Papal Homily at Vigil With New Movements
"The Spirit Blows Where He Wills. But His Will Is Unity"
VATICAN CITY, JUNE 20, 2006 (Zenit) - Here is a Vatican translation of the homily Benedict XVI gave June 3, the eve of Pentecost, when he met with ecclesial movements and new communities in St. Peter's Square.
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Dear Brothers and Sisters,
You have come to St. Peter's Square this evening in really large numbers to take part in the Pentecost Vigil. I warmly thank you. You belong to different peoples and cultures and represent here all the members of the ecclesial movements and new communities, spiritually gathered round the Successor of Peter to proclaim the joy of believing in Jesus Christ and to renew the commitment to be faithful disciples in our time.
I thank you for your participation and address my cordial greeting to each one of you. My affectionate thoughts go in the first place to the cardinals, to my venerable brothers in the episcopate and in the priesthood and to the men and women religious.
I greet those in charge of your numerous ecclesial associations who show how alive the Holy Spirit's action is among the People of God. I greet the organizers of this extraordinary event, and especially those who work at the Pontifical Council for the Laity with Bishop Josef Clemens, the secretary, and Archbishop Stanislaw Rylko, the president, to whom I am also grateful for his cordial words at the beginning of the Vespers Liturgy.
A similar meeting that took place in this same Square on May 30, 1998, with beloved Pope John Paul II springs to mind. A great evangelizer of our time, he accompanied and guided you throughout his pontificate.
He described your associations and communities on many occasions as "providential," especially because the Sanctifying Spirit makes use of them to reawaken faith in so many Christian hearts and to reveal to them the vocation they have received with baptism. He also helps them to be witnesses of hope filled with that fire of love which is bestowed upon us precisely by the Holy Spirit.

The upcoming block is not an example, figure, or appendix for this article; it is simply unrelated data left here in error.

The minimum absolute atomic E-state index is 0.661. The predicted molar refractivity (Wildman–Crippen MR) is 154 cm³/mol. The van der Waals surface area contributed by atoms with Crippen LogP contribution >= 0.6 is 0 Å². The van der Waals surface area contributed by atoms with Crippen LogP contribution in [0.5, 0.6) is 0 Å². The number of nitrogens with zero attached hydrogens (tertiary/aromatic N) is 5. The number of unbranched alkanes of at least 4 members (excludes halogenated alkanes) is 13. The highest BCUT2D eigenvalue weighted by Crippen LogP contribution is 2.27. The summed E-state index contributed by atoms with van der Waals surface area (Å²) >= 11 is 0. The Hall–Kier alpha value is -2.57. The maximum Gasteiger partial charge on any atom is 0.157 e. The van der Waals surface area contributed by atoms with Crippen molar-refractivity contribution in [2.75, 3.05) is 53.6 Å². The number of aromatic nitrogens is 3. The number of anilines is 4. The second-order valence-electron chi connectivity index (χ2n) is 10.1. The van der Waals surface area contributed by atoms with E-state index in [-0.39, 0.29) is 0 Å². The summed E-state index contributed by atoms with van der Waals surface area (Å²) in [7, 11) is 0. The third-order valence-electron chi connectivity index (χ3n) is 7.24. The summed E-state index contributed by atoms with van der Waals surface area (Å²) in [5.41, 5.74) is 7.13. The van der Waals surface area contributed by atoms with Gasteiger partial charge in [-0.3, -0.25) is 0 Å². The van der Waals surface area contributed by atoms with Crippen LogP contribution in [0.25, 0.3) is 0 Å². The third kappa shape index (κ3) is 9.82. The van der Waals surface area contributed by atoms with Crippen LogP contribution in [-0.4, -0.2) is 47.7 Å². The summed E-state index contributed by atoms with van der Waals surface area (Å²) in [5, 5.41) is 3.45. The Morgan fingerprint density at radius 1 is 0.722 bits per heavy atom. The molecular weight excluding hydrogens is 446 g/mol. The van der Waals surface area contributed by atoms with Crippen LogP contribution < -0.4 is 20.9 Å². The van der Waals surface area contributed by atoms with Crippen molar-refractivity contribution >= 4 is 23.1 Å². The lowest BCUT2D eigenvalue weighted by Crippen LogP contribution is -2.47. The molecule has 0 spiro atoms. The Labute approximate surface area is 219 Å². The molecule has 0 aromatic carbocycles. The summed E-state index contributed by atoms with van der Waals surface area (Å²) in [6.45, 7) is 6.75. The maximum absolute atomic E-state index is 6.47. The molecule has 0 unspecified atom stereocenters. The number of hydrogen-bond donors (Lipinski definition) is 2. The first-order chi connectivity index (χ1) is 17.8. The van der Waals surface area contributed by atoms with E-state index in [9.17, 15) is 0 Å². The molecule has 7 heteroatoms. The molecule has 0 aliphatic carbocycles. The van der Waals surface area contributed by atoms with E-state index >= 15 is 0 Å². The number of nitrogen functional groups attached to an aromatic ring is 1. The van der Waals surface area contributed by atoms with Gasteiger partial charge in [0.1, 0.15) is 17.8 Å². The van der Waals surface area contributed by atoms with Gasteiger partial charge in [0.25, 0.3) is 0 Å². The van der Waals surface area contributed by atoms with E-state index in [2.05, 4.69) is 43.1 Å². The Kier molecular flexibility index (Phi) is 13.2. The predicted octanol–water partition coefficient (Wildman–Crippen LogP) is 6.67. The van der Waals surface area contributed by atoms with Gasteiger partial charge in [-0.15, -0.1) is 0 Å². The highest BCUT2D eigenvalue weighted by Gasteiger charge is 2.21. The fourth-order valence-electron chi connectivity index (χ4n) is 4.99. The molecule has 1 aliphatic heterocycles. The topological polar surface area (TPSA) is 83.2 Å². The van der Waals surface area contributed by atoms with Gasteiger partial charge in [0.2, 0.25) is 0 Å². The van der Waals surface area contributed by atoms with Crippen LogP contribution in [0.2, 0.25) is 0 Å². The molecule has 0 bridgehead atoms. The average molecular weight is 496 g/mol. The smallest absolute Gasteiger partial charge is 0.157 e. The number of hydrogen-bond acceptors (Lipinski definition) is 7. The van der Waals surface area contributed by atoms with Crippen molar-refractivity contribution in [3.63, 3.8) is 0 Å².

Let us ask ourselves now, at this Pentecost Vigil, who or what is the Holy Spirit? How can we recognize him? How do we go to him and how does he come to us? What does he do?
The Church's great Pentecostal hymn with which we began Vespers, "Veni, Creator Spiritus ... Come, Holy Spirit," gives us a first answer. Here the hymn refers to the first verses of the Bible that describe the creation of the universe with recourse to images.
The Bible says first of all that the Spirit of God was moving over the chaos, over the waters of the abyss.
The world in which we live is the work of the Creator Spirit. Pentecost is not only the origin of the Church and thus in a special way her feast; Pentecost is also a feast of creation. The world does not exist by itself; it is brought into being by the creative Spirit of God, by the creative Word of God.
For this reason Pentecost also mirrors God's wisdom. In its breadth and in the omni-comprehensive logic of its laws, God's wisdom permits us to glimpse something of his Creator Spirit. It elicits reverential awe.
Those very people who, as Christians, believe in the Creator Spirit become aware of the fact that we cannot use and abuse the world and matter merely as material for our actions and desires; that we must consider creation a gift that has not been given to us to be destroyed, but to become God's garden, hence, a garden for men and women.
In the face of the many forms of abuse of the earth that we see today, let us listen, as it were, to the groaning of creation of which St. Paul speaks (Romans 8:22); let us begin by understanding the Apostle's words, that creation waits with impatience for the revelation that we are children of God, to be set free from bondage and obtain his splendor.
Dear friends, we want to be these children of God for whom creation is waiting, and we can become them because the Lord has made us such in baptism. Yes, creation and history -- they are waiting for us, for men and women who are truly children of God and behave as such.
If we look at history, we see that creation prospered around monasteries, just as with the reawakening of God's Spirit in human hearts the brightness of the Creator Spirit has also been restored to the earth -- a splendor that has been clouded and at times even extinguished by the barbarity of the human mania for power.
Moreover, the same thing happened once again around Francis of Assisi -- it has happened everywhere as God's Spirit penetrates souls, this Spirit whom our hymn describes as light, love and strength.
Thus, we have discovered an initial answer to the question as to what the Holy Spirit is, what he does and how we can recognize him. He comes to meet us through creation and its beauty.
However, in the course of ...
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